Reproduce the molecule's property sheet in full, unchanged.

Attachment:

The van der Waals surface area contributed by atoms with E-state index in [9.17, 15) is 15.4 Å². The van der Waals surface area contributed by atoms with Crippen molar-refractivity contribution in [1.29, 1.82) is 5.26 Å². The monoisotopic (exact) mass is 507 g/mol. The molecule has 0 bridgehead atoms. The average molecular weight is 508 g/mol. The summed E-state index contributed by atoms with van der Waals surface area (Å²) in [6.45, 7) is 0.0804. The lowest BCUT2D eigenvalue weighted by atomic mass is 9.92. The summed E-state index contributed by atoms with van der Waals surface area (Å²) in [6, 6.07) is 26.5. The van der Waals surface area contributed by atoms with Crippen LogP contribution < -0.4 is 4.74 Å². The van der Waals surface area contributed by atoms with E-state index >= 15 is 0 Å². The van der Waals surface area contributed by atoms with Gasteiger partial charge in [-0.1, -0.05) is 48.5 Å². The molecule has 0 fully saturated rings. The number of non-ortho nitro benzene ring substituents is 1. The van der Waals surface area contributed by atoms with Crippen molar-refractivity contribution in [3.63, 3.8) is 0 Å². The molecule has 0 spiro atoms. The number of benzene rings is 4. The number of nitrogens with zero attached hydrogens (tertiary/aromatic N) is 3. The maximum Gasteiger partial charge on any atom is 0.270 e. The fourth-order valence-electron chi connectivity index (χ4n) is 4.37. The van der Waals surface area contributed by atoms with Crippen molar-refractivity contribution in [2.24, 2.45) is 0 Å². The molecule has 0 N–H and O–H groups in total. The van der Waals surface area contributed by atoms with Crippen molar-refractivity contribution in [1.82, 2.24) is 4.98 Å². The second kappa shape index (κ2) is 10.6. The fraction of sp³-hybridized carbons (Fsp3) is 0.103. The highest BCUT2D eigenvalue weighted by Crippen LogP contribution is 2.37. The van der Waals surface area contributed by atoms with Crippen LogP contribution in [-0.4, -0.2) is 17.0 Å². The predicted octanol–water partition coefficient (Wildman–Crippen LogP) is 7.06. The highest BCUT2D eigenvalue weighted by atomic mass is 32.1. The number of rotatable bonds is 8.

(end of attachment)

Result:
The van der Waals surface area contributed by atoms with E-state index in [9.17, 15) is 15.4 Å². The van der Waals surface area contributed by atoms with Crippen molar-refractivity contribution in [1.29, 1.82) is 5.26 Å². The monoisotopic (exact) mass is 507 g/mol. The molecule has 0 bridgehead atoms. The average molecular weight is 508 g/mol. The summed E-state index contributed by atoms with van der Waals surface area (Å²) in [6.45, 7) is 0.0804. The lowest BCUT2D eigenvalue weighted by atomic mass is 9.92. The summed E-state index contributed by atoms with van der Waals surface area (Å²) in [6, 6.07) is 26.5. The van der Waals surface area contributed by atoms with Crippen LogP contribution < -0.4 is 4.74 Å². The van der Waals surface area contributed by atoms with E-state index >= 15 is 0 Å². The van der Waals surface area contributed by atoms with Gasteiger partial charge in [-0.1, -0.05) is 48.5 Å². The molecule has 0 fully saturated rings. The number of non-ortho nitro benzene ring substituents is 1. The van der Waals surface area contributed by atoms with Crippen molar-refractivity contribution in [3.63, 3.8) is 0 Å². The molecule has 0 spiro atoms. The number of benzene rings is 4. The number of nitrogens with zero attached hydrogens (tertiary/aromatic N) is 3. The maximum Gasteiger partial charge on any atom is 0.270 e. The fourth-order valence-electron chi connectivity index (χ4n) is 4.37. The van der Waals surface area contributed by atoms with Crippen molar-refractivity contribution in [2.24, 2.45) is 0 Å². The molecule has 0 N–H and O–H groups in total. The van der Waals surface area contributed by atoms with Crippen molar-refractivity contribution in [1.82, 2.24) is 4.98 Å². The second kappa shape index (κ2) is 10.6. The fraction of sp³-hybridized carbons (Fsp3) is 0.103. The highest BCUT2D eigenvalue weighted by Crippen LogP contribution is 2.37. The van der Waals surface area contributed by atoms with Crippen LogP contribution in [-0.4, -0.2) is 17.0 Å². The predicted octanol–water partition coefficient (Wildman–Crippen LogP) is 7.06. The highest BCUT2D eigenvalue weighted by atomic mass is 32.1. The number of rotatable bonds is 8.